And I have 5 full sets of the Ash of Ruin Trilogy for $25 and $7 shipping. And just 2 full sets left of The Elemental Series for $45 and $9 shipping. Again, just email me at shaunagranger82@gmail.com with your order and what name you’d like inscribed (see below for payment options).

Thirdly if you need a manuscript critique, check out the price page for that and see what you’re looking for, reach out to me and mention the Office Fundraiser and get 15% off the regular price!

Supernatural, prophet, Chuck

And, finally, if you need a content edit, check out the price page for that, reach out to me and mention the Office Fundraiser and get 20% off the regular price!

Please review this page to see which service, critique or content edit, is more what you’re looking for.

I am planning on doing this through the end of the month, but I think I will accept requests for these prices through November since October is already half-gone.

I accept Venmo (preferred), bank-to-bank supported by Zelle (preferred), and PayPal (least preferred).

Venmo: https://venmo.com/Shauna-Granger

Bank-to-bank supported by Zelle: shaunagranger82@gmail.com

Paypal: paypal.me/thegrangers

If Love was a Train, I’d write better.

This morning I remembered Michelle Shocked. I hadn’t thought about her in years, but I loved her first couple albums. Here’s a link to a live version of My Little Sister. Such a good song! Back in my cover band days, we used do Little Sister and If Love was a Train.

Good stuff!

I didn’t take many liberties with Michelle’s vocal style. Like, I pretty much copied her note-for-note. Well, maybe not every note but I stayed true to the way she interpreted the songs. Save that thought for later.

The thing that made me sad about remembering Michelle is that when I googled her name, I got her Wikipedia page, a couple hits about a supposed homophobic rant, followed by her apologies for said rant…or denials, or something. Then I went to youtube, and all I could find were really sketchy covers of some of her songs.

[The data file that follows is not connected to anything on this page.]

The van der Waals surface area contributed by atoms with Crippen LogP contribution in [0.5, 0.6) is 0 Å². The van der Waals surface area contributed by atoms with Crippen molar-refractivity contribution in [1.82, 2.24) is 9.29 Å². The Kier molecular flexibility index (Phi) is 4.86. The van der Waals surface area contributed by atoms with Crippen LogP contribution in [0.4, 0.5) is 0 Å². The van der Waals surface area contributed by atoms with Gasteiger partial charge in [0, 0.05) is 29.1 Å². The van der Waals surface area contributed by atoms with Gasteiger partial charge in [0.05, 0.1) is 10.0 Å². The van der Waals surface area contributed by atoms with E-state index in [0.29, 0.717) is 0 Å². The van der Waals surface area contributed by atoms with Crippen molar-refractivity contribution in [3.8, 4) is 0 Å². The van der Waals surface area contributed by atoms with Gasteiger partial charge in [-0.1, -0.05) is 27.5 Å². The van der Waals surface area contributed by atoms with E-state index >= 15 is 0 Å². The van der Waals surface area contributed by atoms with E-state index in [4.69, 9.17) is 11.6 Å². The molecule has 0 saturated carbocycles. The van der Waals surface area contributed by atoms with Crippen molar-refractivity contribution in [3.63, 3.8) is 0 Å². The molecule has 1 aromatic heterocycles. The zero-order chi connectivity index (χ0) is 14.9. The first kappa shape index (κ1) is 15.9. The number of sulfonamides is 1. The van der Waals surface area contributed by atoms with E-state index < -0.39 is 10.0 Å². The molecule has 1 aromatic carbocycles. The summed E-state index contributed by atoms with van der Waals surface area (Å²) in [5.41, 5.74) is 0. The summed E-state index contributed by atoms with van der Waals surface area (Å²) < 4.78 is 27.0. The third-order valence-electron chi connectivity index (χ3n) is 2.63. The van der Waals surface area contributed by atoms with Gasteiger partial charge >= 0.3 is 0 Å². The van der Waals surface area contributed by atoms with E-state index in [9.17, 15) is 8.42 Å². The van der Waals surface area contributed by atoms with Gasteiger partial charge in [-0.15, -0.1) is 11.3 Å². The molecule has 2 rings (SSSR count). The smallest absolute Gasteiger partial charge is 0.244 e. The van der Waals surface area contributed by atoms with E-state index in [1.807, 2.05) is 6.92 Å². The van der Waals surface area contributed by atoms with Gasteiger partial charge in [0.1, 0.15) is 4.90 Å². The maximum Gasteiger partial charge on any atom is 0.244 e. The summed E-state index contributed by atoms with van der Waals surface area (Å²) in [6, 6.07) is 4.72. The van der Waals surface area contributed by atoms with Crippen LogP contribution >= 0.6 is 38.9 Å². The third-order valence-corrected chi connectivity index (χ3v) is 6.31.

Dear god I hope my band sounded better than that.

Which got me thinking about writing. Okay, you’re right. Just about everything gets me thinking about writing, but still. The thought I’ve been chewing on this time has to do with what’s good and what’s not.

It seems to me that the difference between me and the authors that find a place in the broader cultural landscape is larger than the difference between Serena Williams and that seventeen year old kid she played on center court in Arthur Ashe Stadium last night.

Catherine McNally played well – she won the first set, which is not easy to do against Serena – but by the middle of the second set, they could have been playing in different universes.

Catherine is good. Serena is the best, possibly ever.

The thing that hangs me up is figuring out where I fit on the spectrum between “good” and “best”. Do I even reach “good”? I don’t know, and sometimes that uncertainty makes it hard to get any words on the page.

There’s this contradiction between “there’s so much crap out there” and “everyone’s voice is important”. Can both, “you’re a shitty cover band singer” and, “you are uniquely creative and no one else can tell your stories” be true?

And does it matter that my old band’s version of If Love was a Train doesn’t stray far at all from the original?

I don’t need to be Serena, but I’d like to see if I could play on the same court at least once.